For at least half of the School of Social Work’s 90-year existence, there has been one constant: Maeda Galinsky. In 45 years, hundreds of students, dozens of faculty members and nine deans have come and gone, but Galinsky, a Kenan Distinguished Professor, has remained.
Those who know her best are hardly surprised. Her name is as synonymous to the School and UNC as it is to the theory and practice of social group work. In social work circles, Galinsky is considered a pioneer scholar for her work on groups and on intervention research.
“She is the grand dame of the School of Social Work,” said Louise Coggins, MSW ’80, and chair of the School’s Board of Advisors. “She represents what social work is.”
“She cares amazingly, deeply about students and about faculty and has helped this School to be what it is today,” added Dean Jack M. Richman.
For the 75-year-old Galinsky, teaching, researching and writing have been her passion since the start of her career in the 1950s, although the call to “help others,” came much earlier. “I’ve had a rebellious streak since I was little,” said Galinsky, who grew up in College Point, N.Y. “I would always talk to the person in trouble — someone whom you weren’t supposed to talk to.”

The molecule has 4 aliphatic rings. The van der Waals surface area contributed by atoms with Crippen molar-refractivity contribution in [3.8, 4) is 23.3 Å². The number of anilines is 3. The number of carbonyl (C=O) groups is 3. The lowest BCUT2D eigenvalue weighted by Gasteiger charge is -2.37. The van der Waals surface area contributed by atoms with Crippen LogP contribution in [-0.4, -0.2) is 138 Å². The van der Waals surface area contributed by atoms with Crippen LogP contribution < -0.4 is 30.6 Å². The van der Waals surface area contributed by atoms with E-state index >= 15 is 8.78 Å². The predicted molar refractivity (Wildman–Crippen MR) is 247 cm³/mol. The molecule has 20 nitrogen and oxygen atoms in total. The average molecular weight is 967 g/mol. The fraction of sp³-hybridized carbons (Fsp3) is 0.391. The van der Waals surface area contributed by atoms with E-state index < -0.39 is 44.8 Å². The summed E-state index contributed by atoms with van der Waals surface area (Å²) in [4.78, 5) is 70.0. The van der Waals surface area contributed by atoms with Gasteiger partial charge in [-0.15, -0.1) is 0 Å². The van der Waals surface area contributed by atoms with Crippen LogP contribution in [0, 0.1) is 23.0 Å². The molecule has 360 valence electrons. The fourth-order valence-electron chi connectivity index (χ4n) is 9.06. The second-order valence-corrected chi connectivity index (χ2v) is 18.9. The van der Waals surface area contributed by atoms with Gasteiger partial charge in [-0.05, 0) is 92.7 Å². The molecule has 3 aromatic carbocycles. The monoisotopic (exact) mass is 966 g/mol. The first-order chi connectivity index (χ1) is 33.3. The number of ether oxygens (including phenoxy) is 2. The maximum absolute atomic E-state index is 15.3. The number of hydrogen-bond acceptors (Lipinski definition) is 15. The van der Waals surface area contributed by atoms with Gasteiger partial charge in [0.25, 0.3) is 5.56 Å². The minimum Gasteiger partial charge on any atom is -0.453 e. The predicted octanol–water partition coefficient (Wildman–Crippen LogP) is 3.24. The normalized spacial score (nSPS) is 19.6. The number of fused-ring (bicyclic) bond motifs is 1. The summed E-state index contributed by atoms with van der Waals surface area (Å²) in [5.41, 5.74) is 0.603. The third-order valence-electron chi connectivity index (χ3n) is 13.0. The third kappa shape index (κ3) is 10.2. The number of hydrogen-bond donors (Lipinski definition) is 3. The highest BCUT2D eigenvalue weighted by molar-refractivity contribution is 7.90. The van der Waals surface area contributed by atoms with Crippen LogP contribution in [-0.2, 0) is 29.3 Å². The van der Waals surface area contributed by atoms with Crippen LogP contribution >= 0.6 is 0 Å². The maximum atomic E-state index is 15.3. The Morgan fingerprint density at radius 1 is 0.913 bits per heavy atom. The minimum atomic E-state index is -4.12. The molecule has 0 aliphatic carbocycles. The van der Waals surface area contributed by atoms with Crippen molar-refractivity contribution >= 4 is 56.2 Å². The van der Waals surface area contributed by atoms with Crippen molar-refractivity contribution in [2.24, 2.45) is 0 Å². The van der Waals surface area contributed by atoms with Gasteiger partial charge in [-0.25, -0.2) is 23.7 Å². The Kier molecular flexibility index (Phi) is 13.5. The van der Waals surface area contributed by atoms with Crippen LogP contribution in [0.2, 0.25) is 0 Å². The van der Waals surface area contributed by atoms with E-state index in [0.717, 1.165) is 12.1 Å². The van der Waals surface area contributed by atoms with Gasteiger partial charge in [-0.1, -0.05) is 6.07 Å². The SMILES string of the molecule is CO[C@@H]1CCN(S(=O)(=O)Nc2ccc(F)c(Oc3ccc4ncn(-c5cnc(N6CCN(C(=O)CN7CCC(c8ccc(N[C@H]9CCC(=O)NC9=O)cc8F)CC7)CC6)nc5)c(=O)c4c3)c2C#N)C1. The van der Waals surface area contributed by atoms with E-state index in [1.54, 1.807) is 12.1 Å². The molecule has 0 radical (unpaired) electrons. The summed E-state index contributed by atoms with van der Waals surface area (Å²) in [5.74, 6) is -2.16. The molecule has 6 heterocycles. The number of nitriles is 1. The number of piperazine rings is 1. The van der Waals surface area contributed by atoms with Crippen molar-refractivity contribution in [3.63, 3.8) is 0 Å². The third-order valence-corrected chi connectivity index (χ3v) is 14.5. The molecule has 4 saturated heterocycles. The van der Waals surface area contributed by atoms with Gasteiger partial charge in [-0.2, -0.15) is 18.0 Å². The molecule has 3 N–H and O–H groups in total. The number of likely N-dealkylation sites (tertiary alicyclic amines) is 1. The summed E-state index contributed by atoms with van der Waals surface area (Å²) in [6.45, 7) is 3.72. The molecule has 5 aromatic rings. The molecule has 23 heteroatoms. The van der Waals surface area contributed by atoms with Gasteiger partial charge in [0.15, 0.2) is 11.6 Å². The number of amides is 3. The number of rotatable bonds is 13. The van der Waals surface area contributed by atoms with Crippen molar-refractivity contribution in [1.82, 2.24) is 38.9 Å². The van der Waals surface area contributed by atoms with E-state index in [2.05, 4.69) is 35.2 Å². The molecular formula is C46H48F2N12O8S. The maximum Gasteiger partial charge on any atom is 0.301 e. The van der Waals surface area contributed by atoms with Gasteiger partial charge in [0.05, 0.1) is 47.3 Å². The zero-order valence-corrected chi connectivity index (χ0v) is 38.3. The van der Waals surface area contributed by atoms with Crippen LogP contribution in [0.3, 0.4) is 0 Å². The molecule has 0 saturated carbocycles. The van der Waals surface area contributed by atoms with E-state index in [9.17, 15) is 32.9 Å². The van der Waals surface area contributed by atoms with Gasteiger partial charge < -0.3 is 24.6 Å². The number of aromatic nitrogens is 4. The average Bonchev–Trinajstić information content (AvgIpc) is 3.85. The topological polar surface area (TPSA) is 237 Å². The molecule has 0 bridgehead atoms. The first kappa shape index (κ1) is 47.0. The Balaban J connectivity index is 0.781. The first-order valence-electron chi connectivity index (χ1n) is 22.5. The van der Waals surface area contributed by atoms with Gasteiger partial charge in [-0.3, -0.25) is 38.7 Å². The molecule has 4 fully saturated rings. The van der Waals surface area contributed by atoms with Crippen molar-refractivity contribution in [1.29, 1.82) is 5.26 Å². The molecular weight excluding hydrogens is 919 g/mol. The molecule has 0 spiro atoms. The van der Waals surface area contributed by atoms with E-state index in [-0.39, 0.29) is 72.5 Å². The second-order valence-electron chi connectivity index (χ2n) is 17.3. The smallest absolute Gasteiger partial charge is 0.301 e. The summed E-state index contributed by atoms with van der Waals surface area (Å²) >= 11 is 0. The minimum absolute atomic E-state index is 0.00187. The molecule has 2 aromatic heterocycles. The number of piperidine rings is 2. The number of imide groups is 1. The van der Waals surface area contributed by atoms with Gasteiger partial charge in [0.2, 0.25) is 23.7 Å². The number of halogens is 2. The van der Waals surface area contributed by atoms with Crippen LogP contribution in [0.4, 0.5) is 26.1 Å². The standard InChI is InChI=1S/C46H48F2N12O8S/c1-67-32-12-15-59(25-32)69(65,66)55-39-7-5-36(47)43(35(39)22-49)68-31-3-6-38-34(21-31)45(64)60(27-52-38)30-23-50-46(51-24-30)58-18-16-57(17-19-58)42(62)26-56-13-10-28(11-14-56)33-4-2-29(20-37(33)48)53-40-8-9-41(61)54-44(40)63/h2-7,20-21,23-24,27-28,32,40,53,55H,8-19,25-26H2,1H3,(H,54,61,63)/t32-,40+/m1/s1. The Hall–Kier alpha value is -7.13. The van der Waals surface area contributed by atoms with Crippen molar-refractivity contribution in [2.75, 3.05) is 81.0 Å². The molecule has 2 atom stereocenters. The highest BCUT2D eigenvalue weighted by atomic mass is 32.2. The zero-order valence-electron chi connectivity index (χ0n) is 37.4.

Galinsky said she fully realized her career path as an undergrad majoring in social relations at Radcliffe College in Cambridge, Mass. While there, she served as a volunteer and then director of a program that enabled student volunteers to work with the mentally ill in a psychiatric hospital. “I just knew that social work is what I wanted to do,” she said.
Galinsky went on to receive her MSW and Ph.D at the University of Michigan, where she also taught for a year. Then, in 1965, her husband David was offered a position with UNC’s Department of Psychology. Soon after, Galinsky was hired as an assistant professor at UNC’s School of Social Work. Although excited about the new opportunity, she accepted the job with slight trepidation. After all, for a city girl raised up North, the South in the 1960s was a tinderbox.